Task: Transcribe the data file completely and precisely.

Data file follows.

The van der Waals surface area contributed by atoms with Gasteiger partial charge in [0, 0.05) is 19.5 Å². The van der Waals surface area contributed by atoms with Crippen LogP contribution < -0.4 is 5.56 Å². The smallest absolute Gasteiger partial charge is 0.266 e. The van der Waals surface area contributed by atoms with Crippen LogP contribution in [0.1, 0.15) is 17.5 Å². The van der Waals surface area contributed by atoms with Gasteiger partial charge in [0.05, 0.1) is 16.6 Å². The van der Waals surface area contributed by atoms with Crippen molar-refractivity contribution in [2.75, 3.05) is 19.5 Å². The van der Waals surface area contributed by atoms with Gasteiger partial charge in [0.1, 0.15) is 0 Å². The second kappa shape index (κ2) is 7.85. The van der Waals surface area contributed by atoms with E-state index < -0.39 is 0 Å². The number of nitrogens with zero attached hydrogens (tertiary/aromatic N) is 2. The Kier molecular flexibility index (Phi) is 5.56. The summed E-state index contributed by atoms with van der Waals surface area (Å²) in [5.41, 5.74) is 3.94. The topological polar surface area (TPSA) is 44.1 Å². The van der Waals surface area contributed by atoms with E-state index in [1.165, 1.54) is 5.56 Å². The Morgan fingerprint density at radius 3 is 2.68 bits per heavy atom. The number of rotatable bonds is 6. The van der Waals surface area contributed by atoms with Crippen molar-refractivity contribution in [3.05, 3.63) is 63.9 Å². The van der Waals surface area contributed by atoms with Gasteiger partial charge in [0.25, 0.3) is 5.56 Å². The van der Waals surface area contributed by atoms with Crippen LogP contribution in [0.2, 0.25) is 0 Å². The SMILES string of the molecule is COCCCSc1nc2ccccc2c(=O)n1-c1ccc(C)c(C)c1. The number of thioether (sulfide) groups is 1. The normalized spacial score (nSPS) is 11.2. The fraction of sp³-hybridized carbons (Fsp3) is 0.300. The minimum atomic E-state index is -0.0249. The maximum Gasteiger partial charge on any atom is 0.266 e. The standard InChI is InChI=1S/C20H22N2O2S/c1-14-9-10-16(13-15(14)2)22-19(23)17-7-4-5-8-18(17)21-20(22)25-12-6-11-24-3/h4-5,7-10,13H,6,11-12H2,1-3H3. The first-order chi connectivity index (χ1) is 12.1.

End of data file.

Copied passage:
The van der Waals surface area contributed by atoms with Gasteiger partial charge in [0, 0.05) is 19.5 Å². The van der Waals surface area contributed by atoms with Crippen LogP contribution < -0.4 is 5.56 Å². The smallest absolute Gasteiger partial charge is 0.266 e. The van der Waals surface area contributed by atoms with Crippen LogP contribution in [0.1, 0.15) is 17.5 Å². The van der Waals surface area contributed by atoms with Gasteiger partial charge in [0.05, 0.1) is 16.6 Å². The van der Waals surface area contributed by atoms with Crippen molar-refractivity contribution in [2.75, 3.05) is 19.5 Å². The van der Waals surface area contributed by atoms with Gasteiger partial charge in [0.1, 0.15) is 0 Å². The second kappa shape index (κ2) is 7.85. The van der Waals surface area contributed by atoms with E-state index < -0.39 is 0 Å². The number of nitrogens with zero attached hydrogens (tertiary/aromatic N) is 2. The Kier molecular flexibility index (Phi) is 5.56. The summed E-state index contributed by atoms with van der Waals surface area (Å²) in [5.41, 5.74) is 3.94. The topological polar surface area (TPSA) is 44.1 Å². The van der Waals surface area contributed by atoms with E-state index in [1.165, 1.54) is 5.56 Å². The Morgan fingerprint density at radius 3 is 2.68 bits per heavy atom. The number of rotatable bonds is 6. The van der Waals surface area contributed by atoms with Crippen molar-refractivity contribution in [3.05, 3.63) is 63.9 Å². The van der Waals surface area contributed by atoms with Gasteiger partial charge in [0.25, 0.3) is 5.56 Å². The van der Waals surface area contributed by atoms with Crippen LogP contribution in [0.2, 0.25) is 0 Å². The SMILES string of the molecule is COCCCSc1nc2ccccc2c(=O)n1-c1ccc(C)c(C)c1. The number of thioether (sulfide) groups is 1. The normalized spacial score (nSPS) is 11.2. The fraction of sp³-hybridized carbons (Fsp3) is 0.300. The minimum atomic E-state index is -0.0249. The maximum Gasteiger partial charge on any atom is 0.266 e. The standard InChI is InChI=1S/C20H22N2O2S/c1-14-9-10-16(13-15(14)2)22-19(23)17-7-4-5-8-18(17)21-20(22)25-12-6-11-24-3/h4-5,7-10,13H,6,11-12H2,1-3H3. The first-order chi connectivity index (χ1) is 12.1.